- Series: Forge Partnership Books
- Paperback: 224 pages
- Publisher: IVP Books (May 6, 2015)
- Language: English
- ISBN-10: 083083639X
- ISBN-13: 978-0830836390
- Product Dimensions: 5.5 x 0.6 x 8.2 inches
- Shipping Weight: 7.2 ounces (View shipping rates and policies)
- Average Customer Review: 89 customer reviews
- Amazon Best Sellers Rank: #82,752 in Books (See Top 100 in Books)
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Redeeming Sex: Naked Conversations About Sexuality and Spirituality (Forge Partnership Books) Paperback – May 6, 2015
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"This book demonstrates an unwavering Christ-like love for all humanity, and carves out a space for open conversation about sexuality. It flies in the face of the escalating culture wars of our day and invites us to imagine a Church of the future that is shaped by the Gospel virtues of love and unity." (C. Christopher Smith, Relevant Magazine, May/June 2015)
"Deb Hirsch has given us a real gift in this book. She has brought biblical clarity to one of the most misunderstood and controversial topics of the day. Many have either sensationalized or minimized our sexuality, leaving us confused, embarrassed or ashamed about the sexual nature of our humanity. But Deb has taken in this beautiful gift of God and woven it together with a Jesus-centered vision of how sexuality can glorify God and lead us to flourish. A much-needed and redemptive book." (Jon Tyson, author, Sacred Roots, founding pastor, Trinity Grace Church, New York)
"If you are willing to invest the time to listen―really listen―to what Deb Hirsch is saying about the vexing and complex nature of human sexuality, you won't fail to be moved by her allegiance to radical grace, her trust in the potency of genuine hospitality and her unyielding confidence in the power of God to reconcile, repair and renew us all." (Michael Frost, author of Incarnate and Exiles)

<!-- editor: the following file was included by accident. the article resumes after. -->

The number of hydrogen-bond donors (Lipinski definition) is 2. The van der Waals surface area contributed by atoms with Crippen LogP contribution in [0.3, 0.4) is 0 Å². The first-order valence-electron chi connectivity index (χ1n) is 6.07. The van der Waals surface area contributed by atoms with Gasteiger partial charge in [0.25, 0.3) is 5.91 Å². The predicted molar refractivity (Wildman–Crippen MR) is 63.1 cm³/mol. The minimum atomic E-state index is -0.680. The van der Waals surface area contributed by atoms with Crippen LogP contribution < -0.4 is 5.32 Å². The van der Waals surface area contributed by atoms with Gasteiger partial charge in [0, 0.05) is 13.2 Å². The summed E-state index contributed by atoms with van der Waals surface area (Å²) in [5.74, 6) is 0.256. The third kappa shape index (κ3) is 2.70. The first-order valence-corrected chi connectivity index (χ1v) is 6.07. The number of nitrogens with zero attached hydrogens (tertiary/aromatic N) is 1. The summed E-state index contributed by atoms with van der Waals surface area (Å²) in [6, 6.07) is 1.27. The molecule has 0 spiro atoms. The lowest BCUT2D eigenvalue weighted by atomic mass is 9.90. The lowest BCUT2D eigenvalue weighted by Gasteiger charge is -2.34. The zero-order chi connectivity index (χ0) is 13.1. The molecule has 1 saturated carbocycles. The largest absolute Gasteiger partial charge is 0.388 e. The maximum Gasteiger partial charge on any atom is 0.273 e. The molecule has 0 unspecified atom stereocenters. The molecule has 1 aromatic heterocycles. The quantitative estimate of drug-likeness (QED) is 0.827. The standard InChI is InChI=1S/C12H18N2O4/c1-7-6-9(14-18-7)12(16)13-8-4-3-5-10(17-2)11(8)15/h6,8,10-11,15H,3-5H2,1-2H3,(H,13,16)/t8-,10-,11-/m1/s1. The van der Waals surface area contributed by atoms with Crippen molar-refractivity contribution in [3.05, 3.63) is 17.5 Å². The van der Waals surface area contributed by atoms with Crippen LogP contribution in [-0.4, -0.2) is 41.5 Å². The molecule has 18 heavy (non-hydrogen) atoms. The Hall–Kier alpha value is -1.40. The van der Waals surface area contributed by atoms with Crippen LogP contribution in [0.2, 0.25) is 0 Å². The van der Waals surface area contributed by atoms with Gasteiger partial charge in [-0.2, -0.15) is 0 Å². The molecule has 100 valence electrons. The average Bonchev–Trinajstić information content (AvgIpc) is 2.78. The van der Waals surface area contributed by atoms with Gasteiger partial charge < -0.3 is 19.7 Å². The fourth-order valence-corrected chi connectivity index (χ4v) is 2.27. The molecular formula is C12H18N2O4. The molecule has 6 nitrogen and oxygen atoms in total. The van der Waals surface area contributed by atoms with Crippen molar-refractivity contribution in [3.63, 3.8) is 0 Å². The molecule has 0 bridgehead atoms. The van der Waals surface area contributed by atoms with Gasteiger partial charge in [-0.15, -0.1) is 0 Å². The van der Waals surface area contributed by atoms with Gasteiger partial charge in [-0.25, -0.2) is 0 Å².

"With lived experience, direct frankness and a pastoral heart, Deb Hirsch addresses the church on sexuality. In so doing, Redeeming Sex prepares the way for the places the church must go to be 'among' today's confused and strife-ridden world of sexuality. It is a vulnerable gift that moves us beyond faulty stereotypes and pre-set notions. I cannot think of a better book to start the conversation." (David Fitch, Northern Seminary, author of Prodigal Christianity)
"Finally. A thoughtful, biblical, yet paradigm-busting discussion on the hottest topic in the church and culture today. Redeeming Sex pulls no punches yet graciously guides us toward the heart of God in our human sexuality." (Hugh Halter, author of Flesh)
"I can't think of a person I'd rather listen to give us biblical, Jesus-lens insight―out of the mixture of opinions, confusion, joy, difficulties, grittiness, honesty, hurts, healing, reality, questions, wonder and beauty of this topic―than my friend Deb Hirsch. I believe this is going to totally connect with the hearts of so many needing to move beyond the usual explanations or ways this discussion normally happens as we rethink, rediscover and redeem sexuality." (Dan Kimball, pastor, Vintage Faith Church, author, They Like Jesus but Not the Church)
"Join the conversation about Redeeming Sex. Deb takes a challenging conversation and brings humility, authenticity and truth to help us all talk more openly and honestly about this important topic. Thank you, Deb Hirsch!" (Dave Ferguson, lead pastor, Community Christian Church, lead visionary, NewThing)